Narrative Basics Lesson 4: Speech and Dialogue

Ways of writing speech and dialogue

Blending with action

When characters talk, they don’t JUST talk. They do all sorts of other things at the same time: make breakfasts, play with puppies, infiltrate bases, or even just react to what the other person is saying.

So we usually blend dialogue with action.

“Mom, guess what?”

“What?” she gasped between sit-ups.

“I won the four-hundred-meter sprint this afternoon.”

Mom stopped mid-sit-up and turned to look at me. “You won?”


Mango DelightFracaswell HymanSource

You can see that action can happen while someone is speaking (she gasped between situps), or it can happen before or after someone speaks.

"And what do you know, little Gobgap?"

"One," I said, reaching into my bag of many things. "Monkeys love nuts."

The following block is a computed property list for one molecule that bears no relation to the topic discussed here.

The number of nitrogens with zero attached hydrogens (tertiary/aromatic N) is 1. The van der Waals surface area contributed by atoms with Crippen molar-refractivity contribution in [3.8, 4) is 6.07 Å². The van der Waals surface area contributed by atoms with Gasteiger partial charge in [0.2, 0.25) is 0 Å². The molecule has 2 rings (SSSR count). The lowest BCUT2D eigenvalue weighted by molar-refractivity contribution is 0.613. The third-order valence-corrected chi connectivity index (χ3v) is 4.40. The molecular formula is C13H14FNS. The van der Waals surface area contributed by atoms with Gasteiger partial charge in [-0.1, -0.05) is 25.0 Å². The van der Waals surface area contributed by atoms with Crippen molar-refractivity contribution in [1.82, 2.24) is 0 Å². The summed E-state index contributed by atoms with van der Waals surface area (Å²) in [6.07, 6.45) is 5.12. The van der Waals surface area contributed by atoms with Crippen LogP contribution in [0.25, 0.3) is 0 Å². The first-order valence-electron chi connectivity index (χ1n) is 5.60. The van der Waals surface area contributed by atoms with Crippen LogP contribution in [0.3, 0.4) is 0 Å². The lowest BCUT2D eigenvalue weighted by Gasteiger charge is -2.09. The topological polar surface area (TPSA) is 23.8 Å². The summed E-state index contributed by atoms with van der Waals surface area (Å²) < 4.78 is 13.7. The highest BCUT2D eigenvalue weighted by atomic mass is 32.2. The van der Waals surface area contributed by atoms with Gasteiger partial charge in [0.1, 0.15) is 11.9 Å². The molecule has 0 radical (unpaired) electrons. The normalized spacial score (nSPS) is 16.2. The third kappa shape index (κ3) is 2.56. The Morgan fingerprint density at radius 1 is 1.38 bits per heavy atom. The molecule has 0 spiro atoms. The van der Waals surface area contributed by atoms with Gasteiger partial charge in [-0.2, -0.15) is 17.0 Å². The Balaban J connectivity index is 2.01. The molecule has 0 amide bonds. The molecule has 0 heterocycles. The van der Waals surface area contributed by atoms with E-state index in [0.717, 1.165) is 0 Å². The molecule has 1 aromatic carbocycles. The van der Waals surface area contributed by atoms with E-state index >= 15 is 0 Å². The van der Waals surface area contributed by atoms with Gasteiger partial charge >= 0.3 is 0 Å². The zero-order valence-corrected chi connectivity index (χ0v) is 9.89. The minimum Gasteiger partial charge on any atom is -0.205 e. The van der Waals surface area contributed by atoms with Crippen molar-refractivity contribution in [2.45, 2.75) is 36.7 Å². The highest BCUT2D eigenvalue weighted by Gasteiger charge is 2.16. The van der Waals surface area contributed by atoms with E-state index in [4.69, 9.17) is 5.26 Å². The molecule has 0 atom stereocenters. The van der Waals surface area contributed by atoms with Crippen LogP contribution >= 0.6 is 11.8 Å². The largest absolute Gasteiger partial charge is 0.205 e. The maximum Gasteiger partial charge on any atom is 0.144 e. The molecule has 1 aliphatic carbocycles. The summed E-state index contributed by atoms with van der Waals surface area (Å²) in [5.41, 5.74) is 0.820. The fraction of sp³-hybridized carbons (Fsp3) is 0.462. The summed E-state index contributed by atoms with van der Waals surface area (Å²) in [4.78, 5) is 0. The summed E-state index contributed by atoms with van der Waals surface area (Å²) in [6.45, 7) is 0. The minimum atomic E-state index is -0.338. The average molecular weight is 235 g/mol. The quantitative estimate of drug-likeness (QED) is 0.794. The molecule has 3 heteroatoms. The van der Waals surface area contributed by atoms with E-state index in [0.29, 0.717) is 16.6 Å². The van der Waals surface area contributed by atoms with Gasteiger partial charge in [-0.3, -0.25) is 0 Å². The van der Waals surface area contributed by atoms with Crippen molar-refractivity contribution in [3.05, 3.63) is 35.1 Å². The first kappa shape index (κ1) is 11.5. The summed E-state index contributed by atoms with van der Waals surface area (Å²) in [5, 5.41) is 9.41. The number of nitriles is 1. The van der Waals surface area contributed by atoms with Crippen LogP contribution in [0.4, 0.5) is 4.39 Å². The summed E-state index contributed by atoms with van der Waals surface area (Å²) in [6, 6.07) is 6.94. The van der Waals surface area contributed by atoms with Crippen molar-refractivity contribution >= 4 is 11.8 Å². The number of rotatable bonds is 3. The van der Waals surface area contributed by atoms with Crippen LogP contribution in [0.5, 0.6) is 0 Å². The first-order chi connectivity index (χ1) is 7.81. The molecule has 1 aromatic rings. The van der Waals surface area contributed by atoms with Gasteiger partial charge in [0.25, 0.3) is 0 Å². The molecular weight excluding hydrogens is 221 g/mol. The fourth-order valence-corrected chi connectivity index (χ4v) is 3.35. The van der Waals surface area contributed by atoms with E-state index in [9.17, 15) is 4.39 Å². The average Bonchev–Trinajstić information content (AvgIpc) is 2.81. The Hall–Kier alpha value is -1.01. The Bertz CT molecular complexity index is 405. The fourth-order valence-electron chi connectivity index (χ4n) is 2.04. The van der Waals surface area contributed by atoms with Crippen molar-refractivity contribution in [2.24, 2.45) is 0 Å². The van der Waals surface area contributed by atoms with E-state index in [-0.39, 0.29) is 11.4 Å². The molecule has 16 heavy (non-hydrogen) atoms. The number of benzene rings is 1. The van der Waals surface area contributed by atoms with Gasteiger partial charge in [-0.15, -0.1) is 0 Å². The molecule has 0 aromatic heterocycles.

The lions crept closer.

"Two..." My hand closed on the stick I’d been looking for, ready for this very situation. "Bears love honey."

The lions crept closer still, I could smell their breath, see the scraps of boy's shirt in their teeth.

"Three, lions love to eat little boys," the lion said.

“Give it back you little brat!” I yelled, lunging after my brother. 

Brenton dived over the kitchen table, cackling wildly.

“Eliza’s got a boyfriend!” he chanted, turning to dangle my phone in his little snotty hands. 

I swatted at it from across the table, but he pulled away and I grasped empty air.

“I’ll end you!” I cried.

Your turn

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